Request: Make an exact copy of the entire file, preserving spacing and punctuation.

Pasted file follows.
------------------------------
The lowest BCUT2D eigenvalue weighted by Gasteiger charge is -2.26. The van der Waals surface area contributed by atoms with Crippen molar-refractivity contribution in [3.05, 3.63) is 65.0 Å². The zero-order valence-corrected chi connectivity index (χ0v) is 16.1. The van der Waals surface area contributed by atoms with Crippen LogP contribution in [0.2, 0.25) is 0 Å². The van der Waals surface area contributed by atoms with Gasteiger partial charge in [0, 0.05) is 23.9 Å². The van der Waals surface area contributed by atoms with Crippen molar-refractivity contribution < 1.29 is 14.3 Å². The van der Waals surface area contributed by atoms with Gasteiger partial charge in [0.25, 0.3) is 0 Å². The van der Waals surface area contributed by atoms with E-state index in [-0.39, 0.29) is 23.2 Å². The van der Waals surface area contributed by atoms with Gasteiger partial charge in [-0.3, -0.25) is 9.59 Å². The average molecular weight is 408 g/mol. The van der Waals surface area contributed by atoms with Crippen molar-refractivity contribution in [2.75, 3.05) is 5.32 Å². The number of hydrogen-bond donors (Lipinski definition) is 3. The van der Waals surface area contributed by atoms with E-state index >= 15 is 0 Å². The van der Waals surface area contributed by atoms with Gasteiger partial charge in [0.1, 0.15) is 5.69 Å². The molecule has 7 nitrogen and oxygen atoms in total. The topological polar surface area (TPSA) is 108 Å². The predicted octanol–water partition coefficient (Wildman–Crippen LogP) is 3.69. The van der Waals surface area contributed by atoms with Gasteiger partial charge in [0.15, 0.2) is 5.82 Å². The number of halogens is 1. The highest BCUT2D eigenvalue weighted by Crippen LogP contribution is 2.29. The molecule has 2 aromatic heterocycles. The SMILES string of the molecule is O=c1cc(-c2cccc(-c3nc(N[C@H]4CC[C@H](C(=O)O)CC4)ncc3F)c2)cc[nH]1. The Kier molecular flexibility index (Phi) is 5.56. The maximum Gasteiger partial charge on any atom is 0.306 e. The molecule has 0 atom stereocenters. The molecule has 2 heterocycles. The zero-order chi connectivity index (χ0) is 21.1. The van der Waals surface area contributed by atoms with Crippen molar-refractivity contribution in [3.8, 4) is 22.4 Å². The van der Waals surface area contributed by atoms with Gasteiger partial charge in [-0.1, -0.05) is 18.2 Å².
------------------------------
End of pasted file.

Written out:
The lowest BCUT2D eigenvalue weighted by Gasteiger charge is -2.26. The van der Waals surface area contributed by atoms with Crippen molar-refractivity contribution in [3.05, 3.63) is 65.0 Å². The zero-order valence-corrected chi connectivity index (χ0v) is 16.1. The van der Waals surface area contributed by atoms with Crippen LogP contribution in [0.2, 0.25) is 0 Å². The van der Waals surface area contributed by atoms with Gasteiger partial charge in [0, 0.05) is 23.9 Å². The van der Waals surface area contributed by atoms with Crippen molar-refractivity contribution < 1.29 is 14.3 Å². The van der Waals surface area contributed by atoms with Gasteiger partial charge in [0.25, 0.3) is 0 Å². The van der Waals surface area contributed by atoms with E-state index in [-0.39, 0.29) is 23.2 Å². The van der Waals surface area contributed by atoms with Gasteiger partial charge in [-0.3, -0.25) is 9.59 Å². The average molecular weight is 408 g/mol. The van der Waals surface area contributed by atoms with Crippen molar-refractivity contribution in [2.75, 3.05) is 5.32 Å². The number of hydrogen-bond donors (Lipinski definition) is 3. The van der Waals surface area contributed by atoms with E-state index >= 15 is 0 Å². The van der Waals surface area contributed by atoms with Gasteiger partial charge in [0.1, 0.15) is 5.69 Å². The molecule has 7 nitrogen and oxygen atoms in total. The topological polar surface area (TPSA) is 108 Å². The predicted octanol–water partition coefficient (Wildman–Crippen LogP) is 3.69. The van der Waals surface area contributed by atoms with Gasteiger partial charge in [0.15, 0.2) is 5.82 Å². The number of halogens is 1. The highest BCUT2D eigenvalue weighted by Crippen LogP contribution is 2.29. The molecule has 2 aromatic heterocycles. The SMILES string of the molecule is O=c1cc(-c2cccc(-c3nc(N[C@H]4CC[C@H](C(=O)O)CC4)ncc3F)c2)cc[nH]1. The Kier molecular flexibility index (Phi) is 5.56. The maximum Gasteiger partial charge on any atom is 0.306 e. The molecule has 0 atom stereocenters. The molecule has 2 heterocycles. The zero-order chi connectivity index (χ0) is 21.1. The van der Waals surface area contributed by atoms with Crippen molar-refractivity contribution in [3.8, 4) is 22.4 Å². The van der Waals surface area contributed by atoms with Gasteiger partial charge in [-0.1, -0.05) is 18.2 Å².